7. 7. 30 impulses on the address lines synchronously is much itors do not fill or drain instantaneously). These timingharder than transmitting “only” 15 impulses. Fewer lines constants are crucial for the performance of the DRAMhave to be laid out at exactly the same length or timed chip. We will talk about this in the next section.appropriately.7 A secondary scalability problem is that having 30 address lines connected to every RAM chip is not feasible either. Row Address Selection Pins of a chip are precious resources. It is “bad” enough that the data must be transferred as much as possible in parallel (e.g., in 64 bit batches). The memory controller must be able to address each RAM module (collection of a0 RAM chips). If parallel access to multiple RAM mod- a1 ules is required for performance reasons and each RAM module requires its own set of 30 or more address lines, then the memory controller needs to have, for 8 RAM modules, a whopping 240+ pins only for the address han- dling. To counter these secondary scalability problems DRAM chips have, for a long time, multiplexed the address it- a2 self. That means the address is transferred in two parts. a3 Column Address Selection The first part consisting of address bits (a0 and a1 in the example in Figure 2.7) select the row. This selection re- Data mains active until revoked. Then the second part, address bits a2 and a3 , select the column. The crucial difference Figure 2.7: Dynamic RAM Schematic is that only two external address lines are needed. A few more lines are needed to indicate when the RAS and CASFigure 2.7 shows a DRAM chip at a very high level. The signals are available but this is a small price to pay forDRAM cells are organized in rows and columns. They cutting the number of address lines in half. This addresscould all be aligned in one row but then the DRAM chip multiplexing brings its own set of problems, though. Wewould need a huge demultiplexer. With the array ap- will discuss them in section 2.2.proach the design can get by with one demultiplexer andone multiplexer of half the size.8 This is a huge saving 2.1.4 Conclusionson all fronts. In the example the address lines a0 and a1through the row address selection (RAS)9 demultiplexer Do not worry if the details in this section are a bit over-select the address lines of a whole row of cells. When whelming. The important things to take away from thisreading, the content of all cells is thusly made available to section are:the column address selection (CAS)9 multiplexer. Basedon the address lines a2 and a3 the content of one col-umn is then made available to the data pin of the DRAM • there are reasons why not all memory is SRAMchip. This happens many times in parallel on a number • memory cells need to be individually selected toof DRAM chips to produce a total number of bits corre- be usedsponding to the width of the data bus. • the number of address lines is directly responsi-For writing, the new cell value is put on the data bus and, ble for the cost of the memory controller, mother-when the cell is selected using the RAS and CAS, it is boards, DRAM module, and DRAM chipstored in the cell. A pretty straightforward design. Thereare in reality – obviously – many more complications. • it takes a while before the results of the read orThere need to be specifications for how much delay there write operation are availableis after the signal before the data will be available on thedata bus for reading. The capacitors do not unload instan-taneously, as described in the previous section. The sig- The following section will go into more details about thenal from the cells is so weak that it needs to be amplified. actual process of accessing DRAM memory. We are notFor writing it must be specified how long the data must going into more details of accessing SRAM, which isbe available on the bus after the RAS and CAS is done to usually directly addressed. This happens for speed andsuccessfully store the new value in the cell (again, capac- because the SRAM memory is limited in size. SRAM is currently used in CPU caches and on-die where the 7 Modern DRAM types like DDR3 can automatically adjust the tim- connections are small and fully under control of the CPUing but there is a limit as to what can be tolerated. designer. CPU caches are a topic which we discuss later 8 Multiplexers and demultiplexers are equivalent and the multiplexerhere needs to work as a demultiplexer when writing. So we will drop but all we need to know is that SRAM cells have a certainthe differentiation from now on. maximum speed which depends on the effort spent on the 9 The line over the name indicates that the signal is negated. SRAM. The speed can vary from only slightly slowerUlrich Drepper Version 1.0 7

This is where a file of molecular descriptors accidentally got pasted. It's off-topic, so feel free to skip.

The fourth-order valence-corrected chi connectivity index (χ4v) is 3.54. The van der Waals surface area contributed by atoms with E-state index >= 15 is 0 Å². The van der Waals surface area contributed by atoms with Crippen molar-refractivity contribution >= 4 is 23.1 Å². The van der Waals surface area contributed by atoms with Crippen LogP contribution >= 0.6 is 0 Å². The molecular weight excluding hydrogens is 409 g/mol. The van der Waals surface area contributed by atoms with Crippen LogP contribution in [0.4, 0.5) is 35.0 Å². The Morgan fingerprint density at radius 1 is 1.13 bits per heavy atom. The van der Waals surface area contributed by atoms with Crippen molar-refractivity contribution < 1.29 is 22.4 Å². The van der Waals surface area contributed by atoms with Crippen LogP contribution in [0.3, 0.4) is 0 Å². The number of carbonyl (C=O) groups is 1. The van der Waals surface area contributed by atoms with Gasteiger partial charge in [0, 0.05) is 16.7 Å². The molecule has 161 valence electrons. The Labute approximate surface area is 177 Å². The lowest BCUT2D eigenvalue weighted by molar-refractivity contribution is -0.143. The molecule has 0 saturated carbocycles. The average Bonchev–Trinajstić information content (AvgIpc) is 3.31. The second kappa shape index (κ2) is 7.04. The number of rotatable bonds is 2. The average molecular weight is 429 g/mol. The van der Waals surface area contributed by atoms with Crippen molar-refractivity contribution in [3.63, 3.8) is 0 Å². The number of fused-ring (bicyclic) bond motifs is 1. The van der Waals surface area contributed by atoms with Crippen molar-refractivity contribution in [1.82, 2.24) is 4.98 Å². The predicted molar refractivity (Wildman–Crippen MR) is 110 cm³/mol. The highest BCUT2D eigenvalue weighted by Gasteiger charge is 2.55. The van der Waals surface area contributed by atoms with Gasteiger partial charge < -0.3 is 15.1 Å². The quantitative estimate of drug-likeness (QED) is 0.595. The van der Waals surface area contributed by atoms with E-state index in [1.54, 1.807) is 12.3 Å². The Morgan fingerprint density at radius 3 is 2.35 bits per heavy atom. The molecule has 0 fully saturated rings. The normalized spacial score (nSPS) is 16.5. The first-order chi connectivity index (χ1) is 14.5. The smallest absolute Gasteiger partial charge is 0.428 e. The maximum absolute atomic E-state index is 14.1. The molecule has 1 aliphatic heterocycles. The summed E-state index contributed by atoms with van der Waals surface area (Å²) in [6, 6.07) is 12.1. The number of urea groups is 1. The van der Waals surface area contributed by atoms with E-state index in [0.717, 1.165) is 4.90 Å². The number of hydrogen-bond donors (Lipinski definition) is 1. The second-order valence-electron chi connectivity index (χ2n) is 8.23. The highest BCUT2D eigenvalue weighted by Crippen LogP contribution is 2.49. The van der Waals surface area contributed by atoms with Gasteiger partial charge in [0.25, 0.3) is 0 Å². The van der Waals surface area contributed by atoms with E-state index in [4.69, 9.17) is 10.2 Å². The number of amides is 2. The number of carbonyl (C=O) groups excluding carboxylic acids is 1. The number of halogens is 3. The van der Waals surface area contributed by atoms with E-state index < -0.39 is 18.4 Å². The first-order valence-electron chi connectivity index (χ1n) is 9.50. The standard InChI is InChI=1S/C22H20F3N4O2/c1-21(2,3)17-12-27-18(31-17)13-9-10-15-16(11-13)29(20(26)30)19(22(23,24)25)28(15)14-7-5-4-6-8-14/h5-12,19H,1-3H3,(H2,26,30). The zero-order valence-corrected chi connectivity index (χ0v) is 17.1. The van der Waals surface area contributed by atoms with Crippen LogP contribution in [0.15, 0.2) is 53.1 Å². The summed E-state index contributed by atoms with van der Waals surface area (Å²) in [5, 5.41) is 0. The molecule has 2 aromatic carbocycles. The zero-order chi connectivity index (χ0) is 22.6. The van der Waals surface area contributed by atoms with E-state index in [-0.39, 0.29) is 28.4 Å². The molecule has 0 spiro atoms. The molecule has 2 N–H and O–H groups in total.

8. 8. than the CPU core to one or two orders of magnitude CLKslower. RAS2.2 DRAM Access Technical Details CASIn the section introducing DRAM we saw that DRAM Row Colchips multiplex the addresses in order to save resources Address Addr Addrint the form of address pins. We also saw that access- t RCD CLing DRAM cells takes time since the capacitors in those DQ Data Data Data Data Out Out Out Outcells do not discharge instantaneously to produce a stablesignal; we also saw that DRAM cells must be refreshed.Now it is time to put this all together and see how allthese factors determine how the DRAM access has to Figure 2.8: SDRAM Read Access Timinghappen.We will concentrate on current technology; we will not bus and lowering the RAS signal. All signals are read ondiscuss asynchronous DRAM and its variants as they are the rising edge of the clock (CLK) so it does not matter ifsimply not relevant anymore. Readers interested in this the signal is not completely square as long as it is stabletopic are referred to [3] and [19]. We will also not talk at the time it is read. Setting the row address causes theabout Rambus DRAM (RDRAM) even though the tech- RAM chip to start latching the addressed row.nology is not obsolete. It is just not widely used for sys-tem memory. We will concentrate exclusively on Syn- The CAS signal can be sent after tRCD (RAS-to-CASchronous DRAM (SDRAM) and its successors Double Delay) clock cycles. The column address is then trans-Data Rate DRAM (DDR). mitted by making it available on the address bus and low- ering the CAS line. Here we can see how the two partsSynchronous DRAM, as the name suggests, works rel- of the address (more or less halves, nothing else makesative to a time source. The memory controller provides sense) can be transmitted over the same address bus.a clock, the frequency of which determines the speed ofthe Front Side Bus (FSB) – the memory controller in- Now the addressing is complete and the data can be trans-terface used by the DRAM chips. As of this writing, mitted. The RAM chip needs some time to prepare forfrequencies of 800MHz, 1,066MHz, or even 1,333MHz this. The delay is usually called CAS Latency (CL). Inare available with higher frequencies (1,600MHz) being Figure 2.8 the CAS latency is 2. It can be higher or lower,announced for the next generation. This does not mean depending on the quality of the memory controller, moth-the frequency used on the bus is actually this high. In- erboard, and DRAM module. The latency can also havestead, today’s buses are double- or quad-pumped, mean- half values. With CL=2.5 the first data would be avail-ing that data is transported two or four times per cy- able at the first falling flank in the blue area.cle. Higher numbers sell so the manufacturers like to With all this preparation to get to the data it would beadvertise a quad-pumped 200MHz bus as an “effective” wasteful to only transfer one data word. This is why800MHz bus. DRAM modules allow the memory controller to spec-For SDRAM today each data transfer consists of 64 bits ify how much data is to be transmitted. Often the choice– 8 bytes. The transfer rate of the FSB is therefore 8 is between 2, 4, or 8 words. This allows filling entirebytes multiplied by the effective bus frequency (6.4GB/s lines in the caches without a new RAS/CAS sequence. Itfor the quad-pumped 200MHz bus). That sounds a lot is also possible for the memory controller to send a newbut it is the burst speed, the maximum speed which will CAS signal without resetting the row selection. In thisnever be surpassed. As we will see now the protocol for way, consecutive memory addresses can be read fromtalking to the RAM modules has a lot of downtime when or written to significantly faster because the RAS sig-no data can be transmitted. It is exactly this downtime nal does not have to be sent and the row does not havewhich we must understand and minimize to achieve the to be deactivated (see below). Keeping the row “open”best performance. is something the memory controller has to decide. Spec- ulatively leaving it open all the time has disadvantages with real-world applications (see [3]). Sending new CAS2.2.1 Read Access Protocol signals is only subject to the Command Rate of the RAM module (usually specified as Tx, where x is a value likeFigure 2.8 shows the activity on some of the connectors 1 or 2; it will be 1 for high-performance DRAM modulesof a DRAM module which happens in three differently which accept new commands every cycle).colored phases. As usual, time flows from left to right.A lot of details are left out. Here we only talk about the In this example the SDRAM spits out one word per cy-bus clock, RAS and CAS signals, and the address and cle. This is what the first generation does. DDR is abledata buses. A read cycle begins with the memory con- to transmit two words per cycle. This cuts down on thetroller making the row address available on the address transfer time but does not change the latency. In princi-8 Version 1.0 What Every Programmer Should Know About Memory